Salmon Dancer Mask

Availability: Only 1 available

Alder wood, Cedar bark, Cedar rope

Kelly’s inspiration for this exceptionally-styled Salmon Dancer Mask with the Salmon’s open mouth exposing a human face comes from a traditional Nuxalk ceremony, which occurs every spring and is meant to celebrate and honor the first Salmon run of the season.

Due to the widespread importance of Salmon among various coastal indigenous cultures, many First Nations communities throughout the Pacific Northwest Coast have their own variations of these celebrations that are held upon the return of the fish to the rivers surrounding their ancestral lands. The first catch is awarded a high level of symbolic and ceremonial importance, playing a principal role in the feasts and festivities that surround this event. In Nuxalk tradition, the first catch is referred to as the Spring Salmon.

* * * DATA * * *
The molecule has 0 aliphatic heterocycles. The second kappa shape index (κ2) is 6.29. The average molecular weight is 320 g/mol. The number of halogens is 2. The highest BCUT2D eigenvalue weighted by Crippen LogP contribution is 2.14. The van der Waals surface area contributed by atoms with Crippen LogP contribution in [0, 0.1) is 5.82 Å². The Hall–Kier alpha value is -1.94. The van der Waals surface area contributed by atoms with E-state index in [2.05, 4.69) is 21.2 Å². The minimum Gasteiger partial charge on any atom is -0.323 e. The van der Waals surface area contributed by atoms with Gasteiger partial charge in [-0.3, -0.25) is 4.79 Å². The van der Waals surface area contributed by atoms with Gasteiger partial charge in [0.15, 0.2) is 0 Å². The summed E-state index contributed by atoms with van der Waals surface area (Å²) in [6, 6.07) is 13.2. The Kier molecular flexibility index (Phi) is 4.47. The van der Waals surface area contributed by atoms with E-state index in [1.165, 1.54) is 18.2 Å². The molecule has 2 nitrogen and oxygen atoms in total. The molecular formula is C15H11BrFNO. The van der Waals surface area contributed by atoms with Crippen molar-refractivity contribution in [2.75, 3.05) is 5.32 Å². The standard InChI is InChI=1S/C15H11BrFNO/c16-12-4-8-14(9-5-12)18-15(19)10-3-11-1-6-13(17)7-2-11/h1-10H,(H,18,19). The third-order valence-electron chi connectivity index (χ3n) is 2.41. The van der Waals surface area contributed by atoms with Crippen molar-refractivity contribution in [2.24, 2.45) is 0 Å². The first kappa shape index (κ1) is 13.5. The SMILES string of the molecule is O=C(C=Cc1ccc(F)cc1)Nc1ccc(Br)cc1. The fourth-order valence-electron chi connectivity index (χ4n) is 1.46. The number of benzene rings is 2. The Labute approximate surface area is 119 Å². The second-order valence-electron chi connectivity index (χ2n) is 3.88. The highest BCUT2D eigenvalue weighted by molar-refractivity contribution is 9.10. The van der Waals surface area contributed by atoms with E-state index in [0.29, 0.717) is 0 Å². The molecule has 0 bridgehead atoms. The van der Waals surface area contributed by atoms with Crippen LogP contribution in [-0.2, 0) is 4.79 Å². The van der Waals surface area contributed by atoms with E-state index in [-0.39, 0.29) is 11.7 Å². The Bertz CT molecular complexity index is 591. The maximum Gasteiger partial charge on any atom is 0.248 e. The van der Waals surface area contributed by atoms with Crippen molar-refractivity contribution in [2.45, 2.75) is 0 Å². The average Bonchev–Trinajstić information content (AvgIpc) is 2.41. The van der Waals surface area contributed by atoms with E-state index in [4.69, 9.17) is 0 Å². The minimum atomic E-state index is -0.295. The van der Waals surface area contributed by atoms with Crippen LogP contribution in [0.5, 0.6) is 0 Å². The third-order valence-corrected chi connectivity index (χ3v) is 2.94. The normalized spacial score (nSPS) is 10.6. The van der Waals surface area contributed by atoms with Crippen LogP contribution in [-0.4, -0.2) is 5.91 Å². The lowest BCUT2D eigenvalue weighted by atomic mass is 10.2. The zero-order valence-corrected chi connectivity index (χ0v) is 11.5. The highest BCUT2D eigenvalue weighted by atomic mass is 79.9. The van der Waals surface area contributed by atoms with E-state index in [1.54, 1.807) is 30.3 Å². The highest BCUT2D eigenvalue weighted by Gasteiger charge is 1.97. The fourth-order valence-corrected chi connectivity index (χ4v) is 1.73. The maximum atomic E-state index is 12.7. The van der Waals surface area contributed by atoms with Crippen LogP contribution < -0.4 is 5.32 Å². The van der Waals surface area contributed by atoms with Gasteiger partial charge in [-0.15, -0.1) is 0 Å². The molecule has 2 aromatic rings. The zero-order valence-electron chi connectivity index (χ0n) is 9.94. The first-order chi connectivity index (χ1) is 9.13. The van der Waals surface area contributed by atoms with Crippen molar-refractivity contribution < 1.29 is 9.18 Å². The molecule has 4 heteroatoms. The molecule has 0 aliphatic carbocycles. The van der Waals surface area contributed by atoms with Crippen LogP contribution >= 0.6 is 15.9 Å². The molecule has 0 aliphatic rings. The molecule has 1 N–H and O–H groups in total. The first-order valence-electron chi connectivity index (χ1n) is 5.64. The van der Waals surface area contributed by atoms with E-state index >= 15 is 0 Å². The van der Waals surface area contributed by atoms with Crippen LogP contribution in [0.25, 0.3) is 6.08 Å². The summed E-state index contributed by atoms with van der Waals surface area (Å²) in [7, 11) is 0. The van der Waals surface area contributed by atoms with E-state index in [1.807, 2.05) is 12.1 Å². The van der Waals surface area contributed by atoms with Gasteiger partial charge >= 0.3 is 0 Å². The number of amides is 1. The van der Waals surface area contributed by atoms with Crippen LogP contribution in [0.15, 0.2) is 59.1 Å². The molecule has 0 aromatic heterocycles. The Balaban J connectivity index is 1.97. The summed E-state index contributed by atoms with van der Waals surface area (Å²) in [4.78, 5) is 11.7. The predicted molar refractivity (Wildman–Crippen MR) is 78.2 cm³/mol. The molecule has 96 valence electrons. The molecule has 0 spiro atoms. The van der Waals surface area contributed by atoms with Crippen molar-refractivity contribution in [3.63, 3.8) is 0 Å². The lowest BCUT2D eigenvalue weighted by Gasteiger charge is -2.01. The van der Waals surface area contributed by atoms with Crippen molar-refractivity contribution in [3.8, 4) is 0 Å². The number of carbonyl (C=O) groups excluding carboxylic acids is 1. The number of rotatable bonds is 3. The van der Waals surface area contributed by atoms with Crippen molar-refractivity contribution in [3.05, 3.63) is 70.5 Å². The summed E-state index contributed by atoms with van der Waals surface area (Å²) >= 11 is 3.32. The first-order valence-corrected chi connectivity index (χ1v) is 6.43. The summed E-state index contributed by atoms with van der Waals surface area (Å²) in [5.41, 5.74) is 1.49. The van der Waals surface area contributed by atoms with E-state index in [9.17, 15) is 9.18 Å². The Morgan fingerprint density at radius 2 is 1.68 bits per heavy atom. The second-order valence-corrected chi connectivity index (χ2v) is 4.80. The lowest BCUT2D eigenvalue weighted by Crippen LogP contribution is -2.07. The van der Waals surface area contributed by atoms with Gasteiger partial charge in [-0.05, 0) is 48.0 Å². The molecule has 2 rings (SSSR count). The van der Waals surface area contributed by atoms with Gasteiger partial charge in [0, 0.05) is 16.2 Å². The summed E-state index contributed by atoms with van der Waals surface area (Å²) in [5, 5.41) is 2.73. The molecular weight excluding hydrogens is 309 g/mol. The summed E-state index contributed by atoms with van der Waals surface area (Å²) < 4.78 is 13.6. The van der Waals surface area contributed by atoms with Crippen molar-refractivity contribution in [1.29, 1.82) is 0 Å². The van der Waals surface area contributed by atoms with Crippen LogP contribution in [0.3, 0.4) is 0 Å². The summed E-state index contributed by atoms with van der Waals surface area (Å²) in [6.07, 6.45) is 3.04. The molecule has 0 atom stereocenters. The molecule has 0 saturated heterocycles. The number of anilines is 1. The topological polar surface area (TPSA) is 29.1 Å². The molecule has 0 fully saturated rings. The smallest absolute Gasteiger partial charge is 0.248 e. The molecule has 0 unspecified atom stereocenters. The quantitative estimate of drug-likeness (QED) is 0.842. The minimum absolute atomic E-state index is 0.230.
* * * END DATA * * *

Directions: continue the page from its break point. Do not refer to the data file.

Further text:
Every year, we use ceremony to honour the return of our Salmon runs. The first Salmon to make their way up the Bella Coola River is the Spring Salmon. Feasts are given back to the people at this time. A respected member of the people is chosen, then he in return sings and dances once a year for this gathering.

– Kelly Robinson, 2019

15 x 8.5 x 8"

$5,200.00 CAD

Only 1 available

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Alder wood, Cedar bark, Cedar rope

 

 

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